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Where Social Media and Shopper Marketing Merge to Reach Moms

Exec Behind Walmart's ElevenMoms Joins Mars Advertising to Build Online Communities for Marketers

By Published on .

BATAVIA, Ohio (AdAge.com) -- Social media and shopper marketing are probably the two hottest areas in the marketing industry. Now Mars Advertising has combined them by snagging John Andrews, a former senior manager of emerging media for Walmart and organizer of its ElevenMoms mommy-blogger network to lead a new unit, Collective Bias.

John Andrews
John Andrews
Collective Bias looks to create communities of moms (not unlike Walmart's ElevenMoms) as a combination consulting firm and marketing conduit for marketers -- initially including Campbell Soup Co., Colgate-Palmolive Co., Hershey Foods and Yahoo. In an interview with Advertising Age, Mr. Andrews discusses some of the details.

Ad Age: Why did you make this move?

Mr. Andrews: I really wasn't looking for a job, but knew the Mars folks [in Bentonville, Ark.] and they had asked me about social media, and we began to have a larger conversation about what an interesting combination social media and shopper marketing would make.

Ad Age: You're starting with a pretty low-key launch, why?

Mr. Andrews: The first thing we did was start a community and ask them, what would a social media/shopper marketing agency look like, and what would you call it? We don't have a website. We didn't run out and try to brand everything, because we want it to be built by a community and for people who are part of the community. It really is built on the model of how we created the ElevenMoms group. We existed a good six months before there was any public activity, because the most important thing to do out of the box in social media is to listen.

Ad Age: How are you getting this started?

Mr. Andrews: One of the things is we're producing an event called BowlHer at Lucky Strike Lanes in Chicago during [the BlogHer conference in late July there]. We're expecting 500 to 700 women there. We have a lot of suppliers participating in that project with us. The way we have communicated the value of that platform is that active participation and forming relationships with groups of bloggers who have an affinity for you rather than going out and having your public relations agency or marketing firm recruit some mom bloggers for a project.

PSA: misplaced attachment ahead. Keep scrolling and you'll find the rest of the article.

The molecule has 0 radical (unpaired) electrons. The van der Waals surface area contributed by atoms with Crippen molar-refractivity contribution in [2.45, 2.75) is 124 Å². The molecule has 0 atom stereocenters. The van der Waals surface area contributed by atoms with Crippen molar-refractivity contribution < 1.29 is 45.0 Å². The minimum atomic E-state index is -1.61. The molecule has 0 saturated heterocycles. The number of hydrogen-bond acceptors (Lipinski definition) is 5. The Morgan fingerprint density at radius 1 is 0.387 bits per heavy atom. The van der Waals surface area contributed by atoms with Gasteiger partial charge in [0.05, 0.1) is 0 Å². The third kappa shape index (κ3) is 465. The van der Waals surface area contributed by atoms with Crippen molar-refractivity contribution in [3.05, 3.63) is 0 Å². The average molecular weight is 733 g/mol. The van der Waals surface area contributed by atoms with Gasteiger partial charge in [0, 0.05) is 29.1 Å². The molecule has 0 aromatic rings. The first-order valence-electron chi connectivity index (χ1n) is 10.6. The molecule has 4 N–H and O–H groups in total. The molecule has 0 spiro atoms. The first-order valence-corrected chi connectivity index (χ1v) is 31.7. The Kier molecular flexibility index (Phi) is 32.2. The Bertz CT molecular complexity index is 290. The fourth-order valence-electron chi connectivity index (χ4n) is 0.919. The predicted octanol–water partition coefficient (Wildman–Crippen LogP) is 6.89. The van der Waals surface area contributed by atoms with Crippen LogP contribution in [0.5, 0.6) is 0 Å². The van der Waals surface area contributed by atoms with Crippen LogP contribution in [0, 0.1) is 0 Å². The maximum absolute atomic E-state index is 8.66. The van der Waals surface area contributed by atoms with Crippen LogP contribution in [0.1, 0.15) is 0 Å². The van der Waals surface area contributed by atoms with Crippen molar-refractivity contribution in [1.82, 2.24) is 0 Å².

Ad Age: What exactly are you going to do for clients?

Mr. Andrews: The real strength of social media right now, I think, is being able to listen and respond to your customers. Beyond that [the communities we build] will be platforms for innovation. The ability to work with customers in things such as product development, message development, market strategies, and then layering on the in-store connectivity, is invaluable. And then as you're building these long-term relationships, you're able to identify and interact with advocates.

We're trying to stay away from the campaign model. Long term, if I can create an advocacy group that you build a true relationship with, I can convert that into ROI and conversion at the shelf. It's not a 90-day process.

Ad Age: There's been a lot of talk and controversy about marketer compensation of bloggers through products or trips. How are you going to tackle that?

Mr. Andrews: The key issue is transparency. ... If I'm a blogger and I take a trip to Disney and Disney pays for that, that needs to be fully disclosed.

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